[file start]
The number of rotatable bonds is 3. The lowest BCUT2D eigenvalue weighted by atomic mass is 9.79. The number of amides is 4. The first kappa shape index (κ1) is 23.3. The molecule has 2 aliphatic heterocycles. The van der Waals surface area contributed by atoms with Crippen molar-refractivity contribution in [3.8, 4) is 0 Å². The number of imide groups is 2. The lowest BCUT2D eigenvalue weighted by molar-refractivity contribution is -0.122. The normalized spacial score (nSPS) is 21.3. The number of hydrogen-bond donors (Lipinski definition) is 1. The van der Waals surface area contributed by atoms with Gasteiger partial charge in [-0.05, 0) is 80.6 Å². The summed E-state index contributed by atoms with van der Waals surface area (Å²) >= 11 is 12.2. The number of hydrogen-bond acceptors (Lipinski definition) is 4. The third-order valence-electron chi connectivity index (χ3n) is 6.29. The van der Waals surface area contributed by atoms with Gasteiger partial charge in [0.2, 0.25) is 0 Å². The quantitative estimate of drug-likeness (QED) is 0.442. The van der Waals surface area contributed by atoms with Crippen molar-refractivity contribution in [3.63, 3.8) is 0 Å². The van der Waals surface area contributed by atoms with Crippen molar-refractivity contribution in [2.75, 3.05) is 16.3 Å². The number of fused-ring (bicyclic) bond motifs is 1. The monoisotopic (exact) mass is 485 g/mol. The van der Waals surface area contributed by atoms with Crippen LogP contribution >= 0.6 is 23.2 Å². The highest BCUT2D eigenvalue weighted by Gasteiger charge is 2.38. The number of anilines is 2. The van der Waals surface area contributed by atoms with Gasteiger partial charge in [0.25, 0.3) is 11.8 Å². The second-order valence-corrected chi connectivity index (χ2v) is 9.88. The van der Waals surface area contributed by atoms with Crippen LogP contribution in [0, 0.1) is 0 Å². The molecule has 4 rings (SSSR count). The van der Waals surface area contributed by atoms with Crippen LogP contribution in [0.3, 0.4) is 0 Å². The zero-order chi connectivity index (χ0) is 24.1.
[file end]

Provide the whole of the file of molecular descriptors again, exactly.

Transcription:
The number of rotatable bonds is 3. The lowest BCUT2D eigenvalue weighted by atomic mass is 9.79. The number of amides is 4. The first kappa shape index (κ1) is 23.3. The molecule has 2 aliphatic heterocycles. The van der Waals surface area contributed by atoms with Crippen molar-refractivity contribution in [3.8, 4) is 0 Å². The number of imide groups is 2. The lowest BCUT2D eigenvalue weighted by molar-refractivity contribution is -0.122. The normalized spacial score (nSPS) is 21.3. The number of hydrogen-bond donors (Lipinski definition) is 1. The van der Waals surface area contributed by atoms with Gasteiger partial charge in [-0.05, 0) is 80.6 Å². The summed E-state index contributed by atoms with van der Waals surface area (Å²) >= 11 is 12.2. The number of hydrogen-bond acceptors (Lipinski definition) is 4. The third-order valence-electron chi connectivity index (χ3n) is 6.29. The van der Waals surface area contributed by atoms with Gasteiger partial charge in [0.2, 0.25) is 0 Å². The quantitative estimate of drug-likeness (QED) is 0.442. The van der Waals surface area contributed by atoms with Crippen molar-refractivity contribution in [3.63, 3.8) is 0 Å². The van der Waals surface area contributed by atoms with Crippen molar-refractivity contribution in [2.75, 3.05) is 16.3 Å². The number of fused-ring (bicyclic) bond motifs is 1. The monoisotopic (exact) mass is 485 g/mol. The van der Waals surface area contributed by atoms with Crippen LogP contribution >= 0.6 is 23.2 Å². The highest BCUT2D eigenvalue weighted by Gasteiger charge is 2.38. The number of anilines is 2. The van der Waals surface area contributed by atoms with Gasteiger partial charge in [0.25, 0.3) is 11.8 Å². The second-order valence-corrected chi connectivity index (χ2v) is 9.88. The van der Waals surface area contributed by atoms with Crippen LogP contribution in [0, 0.1) is 0 Å². The molecule has 4 rings (SSSR count). The van der Waals surface area contributed by atoms with Crippen LogP contribution in [0.3, 0.4) is 0 Å². The zero-order chi connectivity index (χ0) is 24.1.